• Privatisation tweet

    A probe into a tweet by Tesla chairperson and CEO Elon Musk may open pandora's box.

  • State Capture Inquiry

    Nedbank says ex-Mining Minister Mosebenzi Zwane sought to keep Gupta accounts open.

  • Tighter rules

    'Corporate scandals, rumours and innuendo' has prompted the JSE to plan new listing rules.

Loading...

Grow your business out of your kitchen

Oct 16 2014 15:00
Cape Town – An entrepreneur running a small canning and spices manufacturing company from his home is seeking to grow and move into bigger premises, a move that one business development expert said needed cautious planning.

Fin24 user Siphokazi Omoluwa wrote: “I have perfected my unique recipes, have handed out samples to various traders and have received some orders. I have dreams to take this company to great heights as I know the product I sell is unique.

"I am now too big for working from home and need more space. I also need to grow the manufacturing and automation side of the business and get the proper accreditation, supply chain and way forward.”

Ravi Govender, head of Small Enterprises at Standard Bank, responded:

"The first step would be to make sure that you have opened a banking account for your business in order to keep your personal and business finances separate," he said.

"This will help you to plan the cash flow of your business more effectively," he said. "Planning your cash-flow is very important because you will need to pay a deposit for any facility that you want to rent and also need to buy raw materials for your products in order to fulfill the orders that you have received.

"By having a business account, which is separate from your personal account, you can also apply for finance from banks and this will help you to grow the manufacturing and automation side of the business.

"Also consider formalising your business if you are currently operating in your own name, as this will help you to implement the correct structures to grow your business to the great heights that you envision."

Catherine Wijnberg, Director and Founder of Fetola, responded:

“Firstly, congratulations on your success - I am a great believer in garage businesses, as low overheads take the pressure off financially and give breathing room for innovative early-stage activities.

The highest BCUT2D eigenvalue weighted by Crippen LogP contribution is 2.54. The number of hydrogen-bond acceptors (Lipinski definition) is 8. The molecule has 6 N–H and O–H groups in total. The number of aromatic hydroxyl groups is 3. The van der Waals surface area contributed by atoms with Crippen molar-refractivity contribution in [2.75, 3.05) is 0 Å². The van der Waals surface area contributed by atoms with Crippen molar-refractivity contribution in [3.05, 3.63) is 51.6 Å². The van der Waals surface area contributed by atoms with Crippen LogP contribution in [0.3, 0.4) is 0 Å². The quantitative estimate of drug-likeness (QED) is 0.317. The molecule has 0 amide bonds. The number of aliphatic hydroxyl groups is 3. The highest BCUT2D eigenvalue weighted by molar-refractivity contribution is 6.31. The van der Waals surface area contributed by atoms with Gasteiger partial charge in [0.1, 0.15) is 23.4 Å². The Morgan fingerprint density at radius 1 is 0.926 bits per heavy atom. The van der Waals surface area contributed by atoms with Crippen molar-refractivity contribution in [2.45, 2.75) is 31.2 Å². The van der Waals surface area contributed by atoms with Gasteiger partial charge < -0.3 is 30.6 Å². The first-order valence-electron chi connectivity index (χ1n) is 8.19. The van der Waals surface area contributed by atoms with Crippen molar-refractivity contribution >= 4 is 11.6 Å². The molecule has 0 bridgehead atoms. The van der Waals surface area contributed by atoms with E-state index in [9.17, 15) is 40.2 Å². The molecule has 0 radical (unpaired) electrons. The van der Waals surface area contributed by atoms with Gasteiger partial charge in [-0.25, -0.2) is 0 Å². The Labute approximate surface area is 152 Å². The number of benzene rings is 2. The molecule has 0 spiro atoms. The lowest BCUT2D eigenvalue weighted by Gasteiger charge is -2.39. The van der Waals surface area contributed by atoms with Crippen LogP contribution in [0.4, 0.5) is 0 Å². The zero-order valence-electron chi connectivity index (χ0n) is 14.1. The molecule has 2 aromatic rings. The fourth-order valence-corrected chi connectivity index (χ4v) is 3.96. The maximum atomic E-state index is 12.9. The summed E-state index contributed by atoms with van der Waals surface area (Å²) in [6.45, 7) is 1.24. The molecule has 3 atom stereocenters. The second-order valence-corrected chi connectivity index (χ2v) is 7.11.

“It’s important now to remain cautiously optimistic and avoid unnecessary financial burdens as you grow.

“Moving into dedicated business premises will add overhead costs, and landlords are notoriously unsympathetic of failure - so understand the risks of signing a multi-year lease with escalation clauses.  

“Separate business premises will also mean you cannot claim the business portion of home rental and operating expenses as a pre-tax expense, increasing your after-tax personal living costs.

“On the plus side, moving outwards and upwards is a clear signal to the universe that you really 'mean business’, and can be hugely empowering!"

Wijnberg gave this quick checklist for scaling up:

- Make sure your financial plan includes sufficient funds for the extra cash flow. Every time you increase your turnover, you will need more cash to fund the gap between income and expenditure. This can be significant in a manufacturing business with a long lag between buying raw materials and selling the final product. More businesses fail for lack of cash flow provision, than because they are unprofitable.

- Build your future in manageable stages. For example, if the capital expense fully automated machinery is prohibitive, consider sharing manufacturing facilities, or outsourcing production to an established company whilst you build your markets.

- Obtain firm orders and written agreements from suppliers, before you make the big move - and especially when they are critical to your success. Reduce your risk by ensuring that your sales are spread across a range of customers, and not just dependent on one or two big ones.

- Protect your unique recipes by adding IP clauses and non-disclosure agreements to your sale terms and conditions. It is unwise to rely on clients following an unwritten ethical code of behaviour, so if it's important to you, get proper legal advice and act to protect yourself.

- Get a mentor you can trust, who can provide sound advice for this exciting growth phase. Fetola has a range of mentor solutions for businesses, in all sectors.

* Catherine Wijnberg is the director and founder of Fetola, a fast growing economic development agency and not-for-profit organisation made up of respected development practitioners across Southern Africa.

- Fin24.

Consider yourself an entrepreneurial hero? Or just have something on your mind? Add your voice to our Small Business Centre:

* Write a guest post
* Share a personal story

start-up  |  advice  |  entrepreneurs  |  small business
NEXT ON FIN24X

 
 
 

Read Fin24’s Comments Policy

24.com publishes all comments posted on articles provided that they adhere to our Comments Policy. Should you wish to report a comment for editorial review, please do so by clicking the 'Report Comment' button to the right of each comment.

Comment on this story
2 comments
Comments have been closed for this article.
 

Company Snapshot

Money Clinic

Money Clinic
Do you have a question about your finances? We'll get an expert opinion.
Click here...

Voting Booth

Did you find Markus Jooste's testimony convincing?

Previous results · Suggest a vote

Loading...